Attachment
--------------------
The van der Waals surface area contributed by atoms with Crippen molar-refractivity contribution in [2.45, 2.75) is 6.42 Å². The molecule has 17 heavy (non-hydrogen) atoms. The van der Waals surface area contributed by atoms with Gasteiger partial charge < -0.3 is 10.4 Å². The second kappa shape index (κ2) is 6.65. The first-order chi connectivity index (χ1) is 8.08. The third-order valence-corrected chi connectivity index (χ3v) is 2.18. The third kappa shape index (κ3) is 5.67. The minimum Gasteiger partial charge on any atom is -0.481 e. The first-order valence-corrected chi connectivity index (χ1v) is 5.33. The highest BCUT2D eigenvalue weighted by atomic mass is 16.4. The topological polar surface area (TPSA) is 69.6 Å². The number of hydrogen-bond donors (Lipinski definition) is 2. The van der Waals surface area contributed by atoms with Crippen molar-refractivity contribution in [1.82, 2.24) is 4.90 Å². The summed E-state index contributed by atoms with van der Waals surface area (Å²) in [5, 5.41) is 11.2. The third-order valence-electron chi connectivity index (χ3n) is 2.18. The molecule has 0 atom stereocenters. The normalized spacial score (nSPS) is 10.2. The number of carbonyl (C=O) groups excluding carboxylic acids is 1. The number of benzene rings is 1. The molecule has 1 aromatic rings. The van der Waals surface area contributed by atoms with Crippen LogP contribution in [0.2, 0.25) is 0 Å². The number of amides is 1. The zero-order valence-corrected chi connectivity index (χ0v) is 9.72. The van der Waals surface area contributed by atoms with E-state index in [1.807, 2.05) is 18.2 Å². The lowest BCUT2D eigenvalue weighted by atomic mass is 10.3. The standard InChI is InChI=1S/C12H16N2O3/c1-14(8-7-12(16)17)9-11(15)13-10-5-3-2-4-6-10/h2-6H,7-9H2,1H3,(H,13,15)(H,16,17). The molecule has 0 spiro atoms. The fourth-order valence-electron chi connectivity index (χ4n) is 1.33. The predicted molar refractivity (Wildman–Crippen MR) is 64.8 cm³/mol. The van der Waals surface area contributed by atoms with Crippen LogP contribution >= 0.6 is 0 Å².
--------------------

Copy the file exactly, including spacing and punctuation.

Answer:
The van der Waals surface area contributed by atoms with Crippen molar-refractivity contribution in [2.45, 2.75) is 6.42 Å². The molecule has 17 heavy (non-hydrogen) atoms. The van der Waals surface area contributed by atoms with Gasteiger partial charge < -0.3 is 10.4 Å². The second kappa shape index (κ2) is 6.65. The first-order chi connectivity index (χ1) is 8.08. The third-order valence-corrected chi connectivity index (χ3v) is 2.18. The third kappa shape index (κ3) is 5.67. The minimum Gasteiger partial charge on any atom is -0.481 e. The first-order valence-corrected chi connectivity index (χ1v) is 5.33. The highest BCUT2D eigenvalue weighted by atomic mass is 16.4. The topological polar surface area (TPSA) is 69.6 Å². The number of hydrogen-bond donors (Lipinski definition) is 2. The van der Waals surface area contributed by atoms with Crippen molar-refractivity contribution in [1.82, 2.24) is 4.90 Å². The summed E-state index contributed by atoms with van der Waals surface area (Å²) in [5, 5.41) is 11.2. The third-order valence-electron chi connectivity index (χ3n) is 2.18. The molecule has 0 atom stereocenters. The normalized spacial score (nSPS) is 10.2. The number of carbonyl (C=O) groups excluding carboxylic acids is 1. The number of benzene rings is 1. The molecule has 1 aromatic rings. The van der Waals surface area contributed by atoms with Crippen LogP contribution in [0.2, 0.25) is 0 Å². The number of amides is 1. The zero-order valence-corrected chi connectivity index (χ0v) is 9.72. The van der Waals surface area contributed by atoms with E-state index in [1.807, 2.05) is 18.2 Å². The lowest BCUT2D eigenvalue weighted by atomic mass is 10.3. The standard InChI is InChI=1S/C12H16N2O3/c1-14(8-7-12(16)17)9-11(15)13-10-5-3-2-4-6-10/h2-6H,7-9H2,1H3,(H,13,15)(H,16,17). The molecule has 0 spiro atoms. The fourth-order valence-electron chi connectivity index (χ4n) is 1.33. The predicted molar refractivity (Wildman–Crippen MR) is 64.8 cm³/mol. The van der Waals surface area contributed by atoms with Crippen LogP contribution >= 0.6 is 0 Å².